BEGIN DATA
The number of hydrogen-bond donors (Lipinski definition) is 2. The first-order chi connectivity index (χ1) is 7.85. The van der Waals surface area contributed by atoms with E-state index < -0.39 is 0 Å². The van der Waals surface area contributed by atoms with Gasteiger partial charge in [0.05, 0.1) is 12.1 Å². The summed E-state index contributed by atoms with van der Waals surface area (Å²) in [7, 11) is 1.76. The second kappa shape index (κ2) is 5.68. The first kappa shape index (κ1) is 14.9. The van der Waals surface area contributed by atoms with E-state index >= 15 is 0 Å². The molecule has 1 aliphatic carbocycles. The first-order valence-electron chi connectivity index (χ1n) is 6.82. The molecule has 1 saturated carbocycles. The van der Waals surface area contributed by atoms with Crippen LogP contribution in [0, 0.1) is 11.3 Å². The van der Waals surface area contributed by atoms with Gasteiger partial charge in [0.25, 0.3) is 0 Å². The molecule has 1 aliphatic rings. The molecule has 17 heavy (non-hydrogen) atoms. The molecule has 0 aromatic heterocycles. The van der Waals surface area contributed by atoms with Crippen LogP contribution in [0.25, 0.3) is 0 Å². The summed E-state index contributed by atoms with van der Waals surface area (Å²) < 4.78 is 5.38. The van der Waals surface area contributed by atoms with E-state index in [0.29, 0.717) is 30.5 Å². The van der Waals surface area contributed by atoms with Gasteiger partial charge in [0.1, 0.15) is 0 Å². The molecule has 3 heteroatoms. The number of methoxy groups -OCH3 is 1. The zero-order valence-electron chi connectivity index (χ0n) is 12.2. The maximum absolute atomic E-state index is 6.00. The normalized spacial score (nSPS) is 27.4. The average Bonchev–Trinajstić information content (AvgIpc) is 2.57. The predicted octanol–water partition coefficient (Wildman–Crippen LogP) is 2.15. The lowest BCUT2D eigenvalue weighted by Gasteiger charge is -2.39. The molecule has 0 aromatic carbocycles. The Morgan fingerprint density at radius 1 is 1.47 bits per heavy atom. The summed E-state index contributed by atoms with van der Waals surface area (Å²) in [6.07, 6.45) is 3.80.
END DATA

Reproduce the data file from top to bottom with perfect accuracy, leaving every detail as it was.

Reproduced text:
The number of hydrogen-bond donors (Lipinski definition) is 2. The first-order chi connectivity index (χ1) is 7.85. The van der Waals surface area contributed by atoms with E-state index < -0.39 is 0 Å². The van der Waals surface area contributed by atoms with Gasteiger partial charge in [0.05, 0.1) is 12.1 Å². The summed E-state index contributed by atoms with van der Waals surface area (Å²) in [7, 11) is 1.76. The second kappa shape index (κ2) is 5.68. The first kappa shape index (κ1) is 14.9. The van der Waals surface area contributed by atoms with E-state index >= 15 is 0 Å². The molecule has 1 aliphatic carbocycles. The first-order valence-electron chi connectivity index (χ1n) is 6.82. The molecule has 1 saturated carbocycles. The van der Waals surface area contributed by atoms with Crippen LogP contribution in [0, 0.1) is 11.3 Å². The van der Waals surface area contributed by atoms with Gasteiger partial charge in [0.25, 0.3) is 0 Å². The molecule has 1 aliphatic rings. The molecule has 17 heavy (non-hydrogen) atoms. The molecule has 0 aromatic heterocycles. The van der Waals surface area contributed by atoms with Crippen LogP contribution in [0.25, 0.3) is 0 Å². The summed E-state index contributed by atoms with van der Waals surface area (Å²) < 4.78 is 5.38. The van der Waals surface area contributed by atoms with E-state index in [0.29, 0.717) is 30.5 Å². The van der Waals surface area contributed by atoms with Gasteiger partial charge in [0.1, 0.15) is 0 Å². The molecule has 3 heteroatoms. The number of methoxy groups -OCH3 is 1. The zero-order valence-electron chi connectivity index (χ0n) is 12.2. The maximum absolute atomic E-state index is 6.00. The normalized spacial score (nSPS) is 27.4. The average Bonchev–Trinajstić information content (AvgIpc) is 2.57. The predicted octanol–water partition coefficient (Wildman–Crippen LogP) is 2.15. The lowest BCUT2D eigenvalue weighted by Gasteiger charge is -2.39. The molecule has 0 aromatic carbocycles. The Morgan fingerprint density at radius 1 is 1.47 bits per heavy atom. The summed E-state index contributed by atoms with van der Waals surface area (Å²) in [6.07, 6.45) is 3.80.